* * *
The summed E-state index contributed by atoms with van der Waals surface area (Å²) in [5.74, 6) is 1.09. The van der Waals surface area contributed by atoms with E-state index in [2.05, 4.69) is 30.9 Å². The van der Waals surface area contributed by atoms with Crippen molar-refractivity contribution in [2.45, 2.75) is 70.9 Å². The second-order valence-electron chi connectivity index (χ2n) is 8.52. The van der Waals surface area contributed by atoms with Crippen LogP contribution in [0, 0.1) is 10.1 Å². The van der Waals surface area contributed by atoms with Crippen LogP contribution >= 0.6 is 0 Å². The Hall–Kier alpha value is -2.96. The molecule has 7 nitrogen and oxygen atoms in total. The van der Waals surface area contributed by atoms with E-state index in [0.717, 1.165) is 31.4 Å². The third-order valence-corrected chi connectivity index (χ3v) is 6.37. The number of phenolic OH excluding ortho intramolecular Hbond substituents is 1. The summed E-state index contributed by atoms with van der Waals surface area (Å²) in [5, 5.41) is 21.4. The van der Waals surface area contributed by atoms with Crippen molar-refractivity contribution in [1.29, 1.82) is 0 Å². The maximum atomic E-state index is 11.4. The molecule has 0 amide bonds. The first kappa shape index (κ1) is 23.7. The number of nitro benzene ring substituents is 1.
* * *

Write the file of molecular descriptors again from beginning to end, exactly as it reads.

The summed E-state index contributed by atoms with van der Waals surface area (Å²) in [5.74, 6) is 1.09. The van der Waals surface area contributed by atoms with E-state index in [2.05, 4.69) is 30.9 Å². The van der Waals surface area contributed by atoms with Crippen molar-refractivity contribution in [2.45, 2.75) is 70.9 Å². The second-order valence-electron chi connectivity index (χ2n) is 8.52. The van der Waals surface area contributed by atoms with Crippen LogP contribution in [0, 0.1) is 10.1 Å². The van der Waals surface area contributed by atoms with Crippen LogP contribution >= 0.6 is 0 Å². The Hall–Kier alpha value is -2.96. The molecule has 7 nitrogen and oxygen atoms in total. The van der Waals surface area contributed by atoms with E-state index in [0.717, 1.165) is 31.4 Å². The third-order valence-corrected chi connectivity index (χ3v) is 6.37. The number of phenolic OH excluding ortho intramolecular Hbond substituents is 1. The summed E-state index contributed by atoms with van der Waals surface area (Å²) in [5, 5.41) is 21.4. The van der Waals surface area contributed by atoms with Crippen molar-refractivity contribution in [1.29, 1.82) is 0 Å². The maximum atomic E-state index is 11.4. The molecule has 0 amide bonds. The first kappa shape index (κ1) is 23.7. The number of nitro benzene ring substituents is 1.